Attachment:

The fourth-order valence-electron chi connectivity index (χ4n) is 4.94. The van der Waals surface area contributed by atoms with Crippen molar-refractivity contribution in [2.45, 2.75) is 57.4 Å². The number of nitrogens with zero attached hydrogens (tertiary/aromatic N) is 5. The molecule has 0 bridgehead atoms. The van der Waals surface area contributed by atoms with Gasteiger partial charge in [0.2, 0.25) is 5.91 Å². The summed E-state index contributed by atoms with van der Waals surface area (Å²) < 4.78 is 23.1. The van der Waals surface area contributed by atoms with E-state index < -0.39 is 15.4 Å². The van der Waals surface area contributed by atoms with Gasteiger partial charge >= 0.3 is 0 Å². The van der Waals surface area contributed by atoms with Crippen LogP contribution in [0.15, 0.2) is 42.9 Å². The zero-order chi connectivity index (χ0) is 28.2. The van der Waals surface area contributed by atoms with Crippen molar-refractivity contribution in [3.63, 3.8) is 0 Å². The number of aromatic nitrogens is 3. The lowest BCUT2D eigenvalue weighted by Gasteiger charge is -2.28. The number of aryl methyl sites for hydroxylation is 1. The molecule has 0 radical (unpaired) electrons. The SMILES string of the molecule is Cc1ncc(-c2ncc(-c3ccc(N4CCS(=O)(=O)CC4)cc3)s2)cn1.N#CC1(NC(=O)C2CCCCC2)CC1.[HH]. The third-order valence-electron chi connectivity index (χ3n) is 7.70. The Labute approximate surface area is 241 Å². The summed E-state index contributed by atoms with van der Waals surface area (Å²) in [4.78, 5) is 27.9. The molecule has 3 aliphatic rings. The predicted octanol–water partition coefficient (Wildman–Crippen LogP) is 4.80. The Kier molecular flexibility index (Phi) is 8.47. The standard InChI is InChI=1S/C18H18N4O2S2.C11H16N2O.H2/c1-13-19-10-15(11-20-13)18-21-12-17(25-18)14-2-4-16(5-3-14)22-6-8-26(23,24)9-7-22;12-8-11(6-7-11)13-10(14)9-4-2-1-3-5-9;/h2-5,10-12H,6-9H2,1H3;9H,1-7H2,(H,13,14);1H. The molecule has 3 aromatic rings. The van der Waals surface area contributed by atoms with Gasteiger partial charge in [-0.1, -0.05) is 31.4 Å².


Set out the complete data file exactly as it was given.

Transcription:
The fourth-order valence-electron chi connectivity index (χ4n) is 4.94. The van der Waals surface area contributed by atoms with Crippen molar-refractivity contribution in [2.45, 2.75) is 57.4 Å². The number of nitrogens with zero attached hydrogens (tertiary/aromatic N) is 5. The molecule has 0 bridgehead atoms. The van der Waals surface area contributed by atoms with Gasteiger partial charge in [0.2, 0.25) is 5.91 Å². The summed E-state index contributed by atoms with van der Waals surface area (Å²) < 4.78 is 23.1. The van der Waals surface area contributed by atoms with E-state index < -0.39 is 15.4 Å². The van der Waals surface area contributed by atoms with Gasteiger partial charge >= 0.3 is 0 Å². The van der Waals surface area contributed by atoms with Crippen LogP contribution in [0.15, 0.2) is 42.9 Å². The zero-order chi connectivity index (χ0) is 28.2. The van der Waals surface area contributed by atoms with Crippen molar-refractivity contribution in [3.63, 3.8) is 0 Å². The number of aromatic nitrogens is 3. The lowest BCUT2D eigenvalue weighted by Gasteiger charge is -2.28. The number of aryl methyl sites for hydroxylation is 1. The molecule has 0 radical (unpaired) electrons. The SMILES string of the molecule is Cc1ncc(-c2ncc(-c3ccc(N4CCS(=O)(=O)CC4)cc3)s2)cn1.N#CC1(NC(=O)C2CCCCC2)CC1.[HH]. The third-order valence-electron chi connectivity index (χ3n) is 7.70. The Labute approximate surface area is 241 Å². The summed E-state index contributed by atoms with van der Waals surface area (Å²) in [4.78, 5) is 27.9. The molecule has 3 aliphatic rings. The predicted octanol–water partition coefficient (Wildman–Crippen LogP) is 4.80. The Kier molecular flexibility index (Phi) is 8.47. The standard InChI is InChI=1S/C18H18N4O2S2.C11H16N2O.H2/c1-13-19-10-15(11-20-13)18-21-12-17(25-18)14-2-4-16(5-3-14)22-6-8-26(23,24)9-7-22;12-8-11(6-7-11)13-10(14)9-4-2-1-3-5-9;/h2-5,10-12H,6-9H2,1H3;9H,1-7H2,(H,13,14);1H. The molecule has 3 aromatic rings. The van der Waals surface area contributed by atoms with Gasteiger partial charge in [-0.1, -0.05) is 31.4 Å².